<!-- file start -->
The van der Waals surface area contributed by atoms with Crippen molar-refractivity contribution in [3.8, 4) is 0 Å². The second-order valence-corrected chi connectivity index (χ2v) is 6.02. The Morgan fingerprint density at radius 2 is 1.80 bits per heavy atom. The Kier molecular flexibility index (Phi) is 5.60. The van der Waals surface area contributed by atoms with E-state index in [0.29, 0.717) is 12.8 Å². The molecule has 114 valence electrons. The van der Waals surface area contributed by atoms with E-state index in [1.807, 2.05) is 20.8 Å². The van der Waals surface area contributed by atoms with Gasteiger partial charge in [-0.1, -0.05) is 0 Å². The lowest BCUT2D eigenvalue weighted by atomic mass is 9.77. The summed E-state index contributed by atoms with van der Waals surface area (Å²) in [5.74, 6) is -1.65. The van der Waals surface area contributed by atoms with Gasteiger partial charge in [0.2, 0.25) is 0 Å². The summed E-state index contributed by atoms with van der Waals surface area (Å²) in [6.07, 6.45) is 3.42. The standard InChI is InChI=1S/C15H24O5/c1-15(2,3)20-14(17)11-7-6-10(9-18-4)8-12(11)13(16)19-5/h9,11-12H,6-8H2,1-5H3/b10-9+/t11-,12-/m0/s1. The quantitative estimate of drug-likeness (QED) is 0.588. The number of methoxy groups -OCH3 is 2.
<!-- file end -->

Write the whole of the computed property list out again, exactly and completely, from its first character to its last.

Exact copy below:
The van der Waals surface area contributed by atoms with Crippen molar-refractivity contribution in [3.8, 4) is 0 Å². The second-order valence-corrected chi connectivity index (χ2v) is 6.02. The Morgan fingerprint density at radius 2 is 1.80 bits per heavy atom. The Kier molecular flexibility index (Phi) is 5.60. The van der Waals surface area contributed by atoms with E-state index in [0.29, 0.717) is 12.8 Å². The molecule has 114 valence electrons. The van der Waals surface area contributed by atoms with E-state index in [1.807, 2.05) is 20.8 Å². The van der Waals surface area contributed by atoms with Gasteiger partial charge in [-0.1, -0.05) is 0 Å². The lowest BCUT2D eigenvalue weighted by atomic mass is 9.77. The summed E-state index contributed by atoms with van der Waals surface area (Å²) in [5.74, 6) is -1.65. The van der Waals surface area contributed by atoms with Gasteiger partial charge in [0.2, 0.25) is 0 Å². The summed E-state index contributed by atoms with van der Waals surface area (Å²) in [6.07, 6.45) is 3.42. The standard InChI is InChI=1S/C15H24O5/c1-15(2,3)20-14(17)11-7-6-10(9-18-4)8-12(11)13(16)19-5/h9,11-12H,6-8H2,1-5H3/b10-9+/t11-,12-/m0/s1. The quantitative estimate of drug-likeness (QED) is 0.588. The number of methoxy groups -OCH3 is 2.